Down the years I had already done a fair few of these ‘group activity’ trips with the adventure holiday company Exodus Travels, taking me to far flung corners of the world including such mesmerising destinations as Peru, Madagascar and Iran. So I had known from the moment that I booked it that this trip would be a bit different as the far-flung corner of the moment was going to be Bulgaria, the country in which I just happened to be living.
It had been a long time since I had last been excited about going away on holiday in my ‘home’ country. A month in mesmerising Ramsgate with my parents, younger sister and dog in 1971 was probably the previous such occasion. It had been a great adventure though, travelling down from Yorkshire to London and beyond. I had wondered if, because of their proximity to France, the people of East Kent would speak a strange language and have strange customs. My moments of wonder manifested themselves as we met people who spoke like the cast from the classic television drama On the Buses (EastEnders hadn’t been invented back then) and supported Arsenal. I had never known the like so this, my first taste of culture shock, left me dumbstruck. Later in life I looked back and recognised that it had prepared me well for other similar adventures in the likes of Peru, Madagascar and Iran.
Although I was very excited about this latest trip, its proximity to my home generated strange emotions in my constantly swirling mind. It was a bit like living in Leeds and going on an international overland trekking adventure in Scarborough. I was leaving the comfort of my house to explore a wild and mysterious region where few people ever dared to venture but I was doing a large chunk of the journey in my own car. I had even considered going there on the bus.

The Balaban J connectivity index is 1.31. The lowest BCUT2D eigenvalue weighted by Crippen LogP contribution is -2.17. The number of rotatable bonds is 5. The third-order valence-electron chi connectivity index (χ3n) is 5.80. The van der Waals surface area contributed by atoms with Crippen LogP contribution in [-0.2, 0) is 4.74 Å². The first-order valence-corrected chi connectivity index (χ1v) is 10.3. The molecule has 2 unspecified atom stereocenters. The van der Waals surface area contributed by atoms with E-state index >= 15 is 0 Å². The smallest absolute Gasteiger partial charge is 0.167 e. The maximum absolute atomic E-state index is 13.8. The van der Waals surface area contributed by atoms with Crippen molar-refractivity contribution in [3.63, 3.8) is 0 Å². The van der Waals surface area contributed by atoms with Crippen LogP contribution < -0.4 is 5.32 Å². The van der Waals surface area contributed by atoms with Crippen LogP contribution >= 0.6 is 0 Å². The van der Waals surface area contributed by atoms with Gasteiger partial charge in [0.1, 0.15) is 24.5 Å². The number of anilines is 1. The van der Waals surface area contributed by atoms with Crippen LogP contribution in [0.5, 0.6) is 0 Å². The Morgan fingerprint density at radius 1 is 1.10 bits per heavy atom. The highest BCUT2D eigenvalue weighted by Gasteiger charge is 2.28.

The plan was to commence a walking holiday in Bulgaria’s remote and beautiful Rodopi Mountains by meeting my new travelling companions and the Exodus local guide in the arrivals hall at Sofia Airport’s Terminal Two; a place I had been many times before to meet family and friends coming out from Western Europe to visit me, or to wave them off as they flew home again and I had even flown in and out of the place myself on several occasions. I drove there and deposited my car at a nearby ‘secure’ off-site airport car park. I can never understand why they are advertised as being secure. It’s as if some people might prefer an insecure car park in which to leave their vehicle for a week or two. Not that it needed to be all that secure anyway, as I don’t recall ever hearing of a theft of a fifteen-year-old Daihatsu Sirion and if mine was to go adrift in my absence then surely it would be a first, I would have made history and I would be famous.